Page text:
AD&D 2e, Dungeons & Dragons, Greyhawk, Moore_Sargent Greyhawk

The Gritty, Grimy, Self-Serving Greyhawk of the Early 90s

Last night I was reading an older DRAGON magazine that I had picked up recently when I ran across an article, “Part Dragon, All Hero: Half-dragon characters, for the Council of Wyrms setting and beyond,” by Roger E. Moore. The article is fascinating for a number of reasons but what got my attention was the following passage:

Oerth is a more cosmopolitan setting than many, its peoples long accustomed to magical displays and unusual beings in their midst. Individual power, both physical and magical, is respected and sought; the people of the Flanaess are on the whole practical, calculating, materialistic, and prone to looking out for their own interests first. This dark flavor has promoted a certain freedom from bias among its peoples, especially in the City of Greyhawk. One wag has commented that a stranger can be as strange as he wants, so long as he obeys the rules of the game.”

Moore, 24

My first instinct when reading this passage was to note that it was different from the world that I had spent most of my time researching over the years – but then I realized it isn’t all that different. Unlike a lot of other setting the world of Greyhawk is open to some really aggressive displays of power that directly affect the people of the world instead of things that are beyond their control. Think about things like the Sea of Dust, the Sinking Isle, the Tovag Baragu, the fiend armies of Iuz, the demon armies of Sir Kargoth, the smiting of Iuz’s armies by the crook of Rao, the twin cataclysms that destroyed the Baklunish and Suloise empires, and so on. Magic isn’t some far off thing for the peoples of Oerth; it’s an every day fact of life that could decimate their cities and end civilizations.

I’ve got to give this concept a bit more thought going forward but it’s certainly an interesting idea.

Works Cited

Moore, Roger. “Part Dragon, All Hero: Half-dragon characters, for the Council of Wyrms setting and beyond.” DRAGON Magazine #206. TSR, Inc. June, 1994. pg. 24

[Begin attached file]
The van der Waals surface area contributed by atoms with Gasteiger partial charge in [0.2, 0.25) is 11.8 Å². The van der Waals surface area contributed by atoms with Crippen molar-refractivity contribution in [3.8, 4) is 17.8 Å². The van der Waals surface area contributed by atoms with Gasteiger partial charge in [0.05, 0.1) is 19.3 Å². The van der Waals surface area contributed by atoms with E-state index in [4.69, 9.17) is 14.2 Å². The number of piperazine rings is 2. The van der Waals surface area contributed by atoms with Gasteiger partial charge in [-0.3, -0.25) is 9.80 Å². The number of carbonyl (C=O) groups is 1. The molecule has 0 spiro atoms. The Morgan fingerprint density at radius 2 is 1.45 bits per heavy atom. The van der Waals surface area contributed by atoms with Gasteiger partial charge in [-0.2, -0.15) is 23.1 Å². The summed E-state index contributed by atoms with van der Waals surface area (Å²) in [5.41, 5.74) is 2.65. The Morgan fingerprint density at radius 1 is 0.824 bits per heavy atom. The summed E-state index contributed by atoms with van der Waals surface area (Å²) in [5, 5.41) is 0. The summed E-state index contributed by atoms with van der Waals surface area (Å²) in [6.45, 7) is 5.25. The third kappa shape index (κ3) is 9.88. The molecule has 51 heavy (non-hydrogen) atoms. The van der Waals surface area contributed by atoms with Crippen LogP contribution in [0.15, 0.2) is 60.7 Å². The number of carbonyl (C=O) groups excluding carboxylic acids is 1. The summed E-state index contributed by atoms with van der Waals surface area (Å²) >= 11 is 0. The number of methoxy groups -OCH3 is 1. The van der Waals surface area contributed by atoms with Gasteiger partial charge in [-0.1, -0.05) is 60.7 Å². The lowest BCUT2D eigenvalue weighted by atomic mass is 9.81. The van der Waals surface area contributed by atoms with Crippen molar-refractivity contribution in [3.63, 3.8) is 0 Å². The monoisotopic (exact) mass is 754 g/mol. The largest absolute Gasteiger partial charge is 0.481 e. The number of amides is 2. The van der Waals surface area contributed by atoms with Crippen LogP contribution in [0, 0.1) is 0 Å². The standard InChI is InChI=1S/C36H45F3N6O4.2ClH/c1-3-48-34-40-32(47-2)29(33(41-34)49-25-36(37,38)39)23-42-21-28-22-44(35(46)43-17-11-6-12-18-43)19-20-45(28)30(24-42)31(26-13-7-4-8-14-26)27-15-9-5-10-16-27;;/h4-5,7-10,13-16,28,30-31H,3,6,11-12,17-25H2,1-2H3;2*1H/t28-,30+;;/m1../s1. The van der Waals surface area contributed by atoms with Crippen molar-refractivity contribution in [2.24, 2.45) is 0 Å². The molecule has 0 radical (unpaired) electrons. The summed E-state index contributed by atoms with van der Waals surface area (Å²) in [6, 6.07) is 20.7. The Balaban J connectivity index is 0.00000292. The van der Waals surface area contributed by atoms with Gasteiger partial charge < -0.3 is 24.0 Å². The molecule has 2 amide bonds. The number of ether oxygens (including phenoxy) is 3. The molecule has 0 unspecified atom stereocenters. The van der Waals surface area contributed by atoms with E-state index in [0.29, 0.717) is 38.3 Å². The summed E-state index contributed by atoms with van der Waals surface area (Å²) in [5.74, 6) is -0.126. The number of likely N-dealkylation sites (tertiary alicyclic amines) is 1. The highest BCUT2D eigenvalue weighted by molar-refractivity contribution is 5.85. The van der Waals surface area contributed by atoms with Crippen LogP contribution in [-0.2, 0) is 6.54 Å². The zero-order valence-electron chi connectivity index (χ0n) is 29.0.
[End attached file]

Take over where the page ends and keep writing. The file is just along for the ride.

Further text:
1 thought on “The Gritty, Grimy, Self-Serving Greyhawk of the Early 90s”

  1. My experience with Greyhawk is extremely new and extremely limited (so much of what I’m saying might lean way more into ‘personal interpretation’ than ‘spelled out in the text’), but I’ve gotten a similar impression. I’ve sorta assumed that this was the big reason for forming the Citadel/Circle of Eight in the first place – recognizing that Oerth nations sometimes have a capacity to go way into magical overkill, if given the chance.
    I mean, while the Suel and Baklunish empires are definitely treated as ‘lost golden ages’, I’ll note that-
    1)There’s been a lot of impressive magic in the post-Zagig years of the Flanaess.
    2)Quick calculations show that it’s been, oh, roughly 1000 years since the empires destroyed each other, and that’s the kind of magical cataclysm anniversary that tends to make people nervous.
    And to this, you can add in the fact that, before the Flan were the quaint hunter-gatherers everyone else stepped on, they had multiple nations run by power-mad feuding necromantic prodigies. Kinda creates the impression of a cycle of magical build-ups that don’t end well.


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